Hypoxia Inhibits de Novo Vascular Assembly of Adipose-Derived Stromal/Stem Cell Populations, but Promotes Growth of Preformed Vessels

Daphne L. Hutton, Warren L. Grayson

Research output: Contribution to journalArticlepeer-review

Abstract

Vascularization is critical for cell survival within tissue-engineered grafts. Adipose-derived stromal/stem cells (ASCs) are widely used in tissue engineering applications as they are a clinically relevant source of stem cells and endothelial progenitor cells. ASCs have previously been shown to self-assemble into pericyte-stabilized vascular networks in normoxic (20% O2) cultures. This capacity for de novo vascular assembly may accelerate graft vascularization in vivo rather than relying solely on angiogenic ingrowth. However, oxygen depletion within large cell-seeded grafts will be rapid, and it is unclear how this worsening hypoxic environment will impact the vascular assembly of the transplanted cells. The objectives of this study were to determine whether ASC-derived vessels could grow in hypoxia and to assess whether the vessel maturity (i.e., individual cells vs. preformed vessels) influenced this hypoxic response. Utilizing an in vitro vascularization model, ASCs were encapsulated within fibrin gels and cultured in vitro for up to 6 days in either normoxia (20% O2) or hypoxia (0.2% or 2% O2). In a subsequent experiment, vessels were allowed to preform in normoxia for 6 days before an additional 6 days of either normoxia or hypoxia. Viability, vessel growth, pericyte coverage, proliferation, metabolism, and angiogenic factor expression were assessed for each experimental approach. Vessel growth was dramatically inhibited in both moderate and severe hypoxia (47% and 11% total vessel length vs. normoxia, respectively), despite maintaining high cell viability and upregulating endogenous expression of vascular endothelial growth factor in hypoxia. Bromodeoxyuridine labeling indicated significantly reduced proliferation of endothelial cells in hypoxia. In contrast, when vascular networks were allowed to preform for 6 days in normoxia, vessels not only survived but also continued to grow more in hypoxia than those maintained in normoxia. These findings demonstrate that vascular assembly and growth are tightly regulated by oxygen tension and may be differentially affected by hypoxic conditions based on the maturity of the vessels. Understanding this relationship is critical to developing effective approaches to engineer viable tissue-engineered grafts in vivo.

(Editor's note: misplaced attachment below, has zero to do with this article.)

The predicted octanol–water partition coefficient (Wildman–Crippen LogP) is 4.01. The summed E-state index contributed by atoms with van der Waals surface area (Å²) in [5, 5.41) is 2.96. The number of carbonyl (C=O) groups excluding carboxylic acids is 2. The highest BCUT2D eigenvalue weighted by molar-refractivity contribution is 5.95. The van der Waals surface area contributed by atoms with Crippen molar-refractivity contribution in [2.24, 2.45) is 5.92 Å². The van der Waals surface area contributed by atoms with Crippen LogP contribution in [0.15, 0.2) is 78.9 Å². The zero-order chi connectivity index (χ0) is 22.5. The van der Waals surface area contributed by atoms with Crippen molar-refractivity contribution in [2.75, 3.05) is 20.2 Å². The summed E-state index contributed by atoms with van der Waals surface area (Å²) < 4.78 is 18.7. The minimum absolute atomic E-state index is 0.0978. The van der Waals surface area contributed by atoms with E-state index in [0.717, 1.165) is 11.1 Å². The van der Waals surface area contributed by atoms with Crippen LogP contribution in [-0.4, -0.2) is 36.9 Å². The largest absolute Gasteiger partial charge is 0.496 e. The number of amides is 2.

Original languageEnglish (US)
Pages (from-to)161-169
Number of pages9
JournalTissue Engineering - Part A
Volume22
Issue number1-2
DOIs
StatePublished - Jan 1 2016

ASJC Scopus subject areas

  • Bioengineering
  • Biochemistry
  • Biomaterials
  • Biomedical Engineering

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